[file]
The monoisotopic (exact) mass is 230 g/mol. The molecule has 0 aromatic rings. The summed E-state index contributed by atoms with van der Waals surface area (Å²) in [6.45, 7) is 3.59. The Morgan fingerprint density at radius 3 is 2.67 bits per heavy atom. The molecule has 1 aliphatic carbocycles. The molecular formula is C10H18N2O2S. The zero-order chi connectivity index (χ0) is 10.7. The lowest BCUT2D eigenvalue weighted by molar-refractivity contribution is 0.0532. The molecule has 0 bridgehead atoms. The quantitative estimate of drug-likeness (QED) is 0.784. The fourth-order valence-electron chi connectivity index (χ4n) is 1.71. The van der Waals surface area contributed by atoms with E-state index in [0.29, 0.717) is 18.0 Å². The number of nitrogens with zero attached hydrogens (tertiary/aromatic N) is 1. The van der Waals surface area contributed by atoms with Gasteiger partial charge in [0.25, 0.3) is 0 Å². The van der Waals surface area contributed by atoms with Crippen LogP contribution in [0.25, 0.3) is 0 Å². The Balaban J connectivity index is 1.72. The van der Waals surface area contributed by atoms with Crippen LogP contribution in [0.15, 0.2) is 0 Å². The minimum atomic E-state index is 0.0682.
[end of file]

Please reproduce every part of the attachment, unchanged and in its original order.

The monoisotopic (exact) mass is 230 g/mol. The molecule has 0 aromatic rings. The summed E-state index contributed by atoms with van der Waals surface area (Å²) in [6.45, 7) is 3.59. The Morgan fingerprint density at radius 3 is 2.67 bits per heavy atom. The molecule has 1 aliphatic carbocycles. The molecular formula is C10H18N2O2S. The zero-order chi connectivity index (χ0) is 10.7. The lowest BCUT2D eigenvalue weighted by molar-refractivity contribution is 0.0532. The molecule has 0 bridgehead atoms. The quantitative estimate of drug-likeness (QED) is 0.784. The fourth-order valence-electron chi connectivity index (χ4n) is 1.71. The van der Waals surface area contributed by atoms with E-state index in [0.29, 0.717) is 18.0 Å². The number of nitrogens with zero attached hydrogens (tertiary/aromatic N) is 1. The van der Waals surface area contributed by atoms with Gasteiger partial charge in [0.25, 0.3) is 0 Å². The van der Waals surface area contributed by atoms with Crippen LogP contribution in [0.25, 0.3) is 0 Å². The Balaban J connectivity index is 1.72. The van der Waals surface area contributed by atoms with Crippen LogP contribution in [0.15, 0.2) is 0 Å². The minimum atomic E-state index is 0.0682.